Photo by Melanie Stetson Freeman/The Christian Science Monitor
Trees are absent in front of row houses in a low-income neighborhood in Baltimore, Maryland, last year.

A protest against one racial inequity – tree deserts

Minneapolis’ low-income neighborhoods are planting trees and gardens to help create closer communities and heal social divisions.

In a few U.S. cities, street protests against racial inequities have escalated in the two months since the police killing of George Floyd in Minneapolis. In that city, however, people are trying something else. From pastors to politicians, according to the Minneapolis Star Tribune, they are “working to quell community tensions and exploring new strategies to combat racial injustice.”

One particular effort focuses on bringing people together to reshape the urban landscape – literally. In the city’s racially diverse northern neighborhoods, for example, volunteers and local residents have been working the land since June – planting trees, creating gardens – as an act of social healing.

This urban regreening “is about putting Black, brown, Indigenous, white hands in the soil together,” Jordan Weber, artist-in-residence at the Walker Art Center, told Minnesota Public Radio.

According to various studies, people who live in communities with trees and gardens tend to be closer to one another. A canopy of trees in summer can prevent “heat islands” that drive people off the streets. With more trees, people tend to be outside more where they can meet neighbors. Shared gardens not only root useful plants but also a community. With more natural greenery around them, neighbors have a stake in protecting their environment.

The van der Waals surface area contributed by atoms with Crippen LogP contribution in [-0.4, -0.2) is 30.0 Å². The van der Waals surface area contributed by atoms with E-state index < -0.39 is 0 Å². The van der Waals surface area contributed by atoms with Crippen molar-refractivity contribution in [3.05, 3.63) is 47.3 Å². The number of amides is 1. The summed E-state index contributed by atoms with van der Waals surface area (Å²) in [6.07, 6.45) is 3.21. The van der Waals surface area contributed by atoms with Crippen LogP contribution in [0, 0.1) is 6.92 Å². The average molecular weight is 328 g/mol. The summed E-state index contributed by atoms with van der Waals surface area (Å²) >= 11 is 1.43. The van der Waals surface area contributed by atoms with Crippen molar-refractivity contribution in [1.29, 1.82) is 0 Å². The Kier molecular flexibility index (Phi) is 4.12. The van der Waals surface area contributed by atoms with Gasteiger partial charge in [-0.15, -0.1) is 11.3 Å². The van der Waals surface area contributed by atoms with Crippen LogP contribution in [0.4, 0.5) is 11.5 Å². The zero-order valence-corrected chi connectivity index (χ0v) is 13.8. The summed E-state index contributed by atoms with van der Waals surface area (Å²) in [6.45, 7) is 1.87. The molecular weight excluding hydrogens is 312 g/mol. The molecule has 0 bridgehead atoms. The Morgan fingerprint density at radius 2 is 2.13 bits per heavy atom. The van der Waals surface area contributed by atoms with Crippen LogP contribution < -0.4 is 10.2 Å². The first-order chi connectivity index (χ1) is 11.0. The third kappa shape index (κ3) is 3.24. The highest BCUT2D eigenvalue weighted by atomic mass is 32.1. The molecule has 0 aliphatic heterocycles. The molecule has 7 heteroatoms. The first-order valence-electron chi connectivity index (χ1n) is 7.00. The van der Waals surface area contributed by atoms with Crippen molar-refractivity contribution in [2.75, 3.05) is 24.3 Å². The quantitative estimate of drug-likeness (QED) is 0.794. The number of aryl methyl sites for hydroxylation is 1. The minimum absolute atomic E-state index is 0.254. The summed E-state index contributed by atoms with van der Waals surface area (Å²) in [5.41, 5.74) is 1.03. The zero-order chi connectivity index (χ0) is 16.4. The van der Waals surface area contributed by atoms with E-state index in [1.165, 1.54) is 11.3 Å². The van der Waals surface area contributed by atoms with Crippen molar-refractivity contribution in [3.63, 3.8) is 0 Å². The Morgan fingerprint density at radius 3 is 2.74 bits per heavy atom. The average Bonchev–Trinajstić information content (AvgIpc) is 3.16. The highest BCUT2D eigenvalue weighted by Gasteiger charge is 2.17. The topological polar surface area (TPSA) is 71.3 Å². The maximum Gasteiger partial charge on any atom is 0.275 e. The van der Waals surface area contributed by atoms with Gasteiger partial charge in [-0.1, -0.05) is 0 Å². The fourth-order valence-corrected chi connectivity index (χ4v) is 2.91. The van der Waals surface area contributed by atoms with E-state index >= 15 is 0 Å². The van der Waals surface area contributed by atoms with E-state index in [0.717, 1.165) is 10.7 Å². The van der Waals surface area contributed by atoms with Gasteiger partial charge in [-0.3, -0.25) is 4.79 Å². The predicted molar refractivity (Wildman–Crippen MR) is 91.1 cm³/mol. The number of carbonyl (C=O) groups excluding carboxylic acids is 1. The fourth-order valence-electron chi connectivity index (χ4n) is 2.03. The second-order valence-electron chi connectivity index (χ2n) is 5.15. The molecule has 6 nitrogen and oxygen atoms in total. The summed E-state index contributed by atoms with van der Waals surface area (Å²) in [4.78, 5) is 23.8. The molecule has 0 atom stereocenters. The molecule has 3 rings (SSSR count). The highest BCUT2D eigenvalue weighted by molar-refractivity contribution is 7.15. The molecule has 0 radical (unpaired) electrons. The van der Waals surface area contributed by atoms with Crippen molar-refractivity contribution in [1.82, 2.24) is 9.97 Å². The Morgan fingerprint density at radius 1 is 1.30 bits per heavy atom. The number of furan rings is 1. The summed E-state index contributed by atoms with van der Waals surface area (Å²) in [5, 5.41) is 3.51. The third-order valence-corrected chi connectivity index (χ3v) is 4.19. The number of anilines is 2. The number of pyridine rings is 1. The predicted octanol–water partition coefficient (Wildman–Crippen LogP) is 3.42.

Places without such leafy cohesion have “tree inequity,” according to American Forests, the nation’s oldest conservation organization dedicated to protecting and restoring U.S. forests. Since 2018, the group has launched a campaign to plant trees in marginalized communities.

“A map of tree cover in virtually any city in America is also a map of income and, in many cases, race in ways that transcend income,” writes Jad Daley, president and CEO of American Forests. By 2030, the group wants every neighborhood in the 100 largest cities to reach tree equity, based on a score that combines three indicators: tree canopy, climate projections, and public health data.

Racial inequities have many causes and thus many solutions. Changes are needed, for example, in schools, housing, and police. In Minneapolis, residents are showing an additional route to racial equity – in the shared love and respect of their trees and gardens.

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